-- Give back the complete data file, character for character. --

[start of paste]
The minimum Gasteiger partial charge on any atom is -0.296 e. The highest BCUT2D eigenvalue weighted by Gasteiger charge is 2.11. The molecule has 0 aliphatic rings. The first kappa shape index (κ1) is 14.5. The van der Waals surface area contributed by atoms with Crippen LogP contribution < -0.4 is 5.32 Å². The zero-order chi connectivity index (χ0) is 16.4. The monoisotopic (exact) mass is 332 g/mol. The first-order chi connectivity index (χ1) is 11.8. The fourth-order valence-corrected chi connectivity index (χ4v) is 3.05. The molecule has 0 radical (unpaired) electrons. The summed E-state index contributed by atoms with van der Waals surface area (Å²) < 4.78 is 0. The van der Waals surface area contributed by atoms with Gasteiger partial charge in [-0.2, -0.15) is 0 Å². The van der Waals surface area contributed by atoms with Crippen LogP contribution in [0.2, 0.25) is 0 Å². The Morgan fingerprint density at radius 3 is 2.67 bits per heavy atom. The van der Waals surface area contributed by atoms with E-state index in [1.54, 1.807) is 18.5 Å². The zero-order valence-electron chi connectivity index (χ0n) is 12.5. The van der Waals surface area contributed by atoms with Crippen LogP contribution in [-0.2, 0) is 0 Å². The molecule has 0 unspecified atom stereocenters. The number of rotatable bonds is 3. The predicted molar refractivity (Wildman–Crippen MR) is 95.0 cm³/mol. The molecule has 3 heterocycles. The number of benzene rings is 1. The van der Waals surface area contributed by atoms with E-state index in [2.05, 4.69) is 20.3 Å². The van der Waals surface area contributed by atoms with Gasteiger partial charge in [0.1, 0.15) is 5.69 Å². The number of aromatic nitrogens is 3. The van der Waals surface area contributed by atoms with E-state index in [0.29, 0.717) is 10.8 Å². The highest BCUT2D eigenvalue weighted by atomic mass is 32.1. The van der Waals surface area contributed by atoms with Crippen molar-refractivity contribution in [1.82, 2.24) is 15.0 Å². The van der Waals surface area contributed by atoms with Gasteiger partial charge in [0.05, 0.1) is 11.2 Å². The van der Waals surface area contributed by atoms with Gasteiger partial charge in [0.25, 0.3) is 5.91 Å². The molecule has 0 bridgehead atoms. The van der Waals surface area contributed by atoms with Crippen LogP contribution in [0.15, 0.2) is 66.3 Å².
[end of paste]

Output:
The minimum Gasteiger partial charge on any atom is -0.296 e. The highest BCUT2D eigenvalue weighted by Gasteiger charge is 2.11. The molecule has 0 aliphatic rings. The first kappa shape index (κ1) is 14.5. The van der Waals surface area contributed by atoms with Crippen LogP contribution < -0.4 is 5.32 Å². The zero-order chi connectivity index (χ0) is 16.4. The monoisotopic (exact) mass is 332 g/mol. The first-order chi connectivity index (χ1) is 11.8. The fourth-order valence-corrected chi connectivity index (χ4v) is 3.05. The molecule has 0 radical (unpaired) electrons. The summed E-state index contributed by atoms with van der Waals surface area (Å²) < 4.78 is 0. The van der Waals surface area contributed by atoms with Gasteiger partial charge in [-0.2, -0.15) is 0 Å². The van der Waals surface area contributed by atoms with Crippen LogP contribution in [0.2, 0.25) is 0 Å². The Morgan fingerprint density at radius 3 is 2.67 bits per heavy atom. The van der Waals surface area contributed by atoms with E-state index in [1.54, 1.807) is 18.5 Å². The zero-order valence-electron chi connectivity index (χ0n) is 12.5. The van der Waals surface area contributed by atoms with Crippen LogP contribution in [-0.2, 0) is 0 Å². The molecule has 0 unspecified atom stereocenters. The number of rotatable bonds is 3. The predicted molar refractivity (Wildman–Crippen MR) is 95.0 cm³/mol. The molecule has 3 heterocycles. The number of benzene rings is 1. The van der Waals surface area contributed by atoms with E-state index in [2.05, 4.69) is 20.3 Å². The van der Waals surface area contributed by atoms with Gasteiger partial charge in [0.1, 0.15) is 5.69 Å². The number of aromatic nitrogens is 3. The van der Waals surface area contributed by atoms with E-state index in [0.29, 0.717) is 10.8 Å². The highest BCUT2D eigenvalue weighted by atomic mass is 32.1. The van der Waals surface area contributed by atoms with Crippen molar-refractivity contribution in [1.82, 2.24) is 15.0 Å². The van der Waals surface area contributed by atoms with Gasteiger partial charge in [0.05, 0.1) is 11.2 Å². The van der Waals surface area contributed by atoms with Gasteiger partial charge in [0.25, 0.3) is 5.91 Å². The molecule has 0 bridgehead atoms. The van der Waals surface area contributed by atoms with Crippen LogP contribution in [0.15, 0.2) is 66.3 Å².